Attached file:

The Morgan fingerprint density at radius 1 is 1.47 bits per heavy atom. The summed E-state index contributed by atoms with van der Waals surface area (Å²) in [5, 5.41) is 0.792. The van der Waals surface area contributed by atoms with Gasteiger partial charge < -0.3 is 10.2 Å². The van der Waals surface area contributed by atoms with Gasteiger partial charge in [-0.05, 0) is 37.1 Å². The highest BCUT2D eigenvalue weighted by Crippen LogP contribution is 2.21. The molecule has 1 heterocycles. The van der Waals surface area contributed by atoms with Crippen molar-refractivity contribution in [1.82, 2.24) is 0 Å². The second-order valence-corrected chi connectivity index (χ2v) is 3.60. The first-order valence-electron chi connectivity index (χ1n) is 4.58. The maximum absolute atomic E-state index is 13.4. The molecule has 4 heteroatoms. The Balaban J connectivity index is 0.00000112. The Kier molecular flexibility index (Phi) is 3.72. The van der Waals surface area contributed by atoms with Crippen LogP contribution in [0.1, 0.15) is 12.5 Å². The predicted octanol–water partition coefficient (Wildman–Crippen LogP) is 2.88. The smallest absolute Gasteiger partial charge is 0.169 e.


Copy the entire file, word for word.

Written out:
The Morgan fingerprint density at radius 1 is 1.47 bits per heavy atom. The summed E-state index contributed by atoms with van der Waals surface area (Å²) in [5, 5.41) is 0.792. The van der Waals surface area contributed by atoms with Gasteiger partial charge < -0.3 is 10.2 Å². The van der Waals surface area contributed by atoms with Gasteiger partial charge in [-0.05, 0) is 37.1 Å². The highest BCUT2D eigenvalue weighted by Crippen LogP contribution is 2.21. The molecule has 1 heterocycles. The van der Waals surface area contributed by atoms with Crippen molar-refractivity contribution in [1.82, 2.24) is 0 Å². The second-order valence-corrected chi connectivity index (χ2v) is 3.60. The first-order valence-electron chi connectivity index (χ1n) is 4.58. The maximum absolute atomic E-state index is 13.4. The molecule has 4 heteroatoms. The Balaban J connectivity index is 0.00000112. The Kier molecular flexibility index (Phi) is 3.72. The van der Waals surface area contributed by atoms with Crippen LogP contribution in [0.1, 0.15) is 12.5 Å². The predicted octanol–water partition coefficient (Wildman–Crippen LogP) is 2.88. The smallest absolute Gasteiger partial charge is 0.169 e.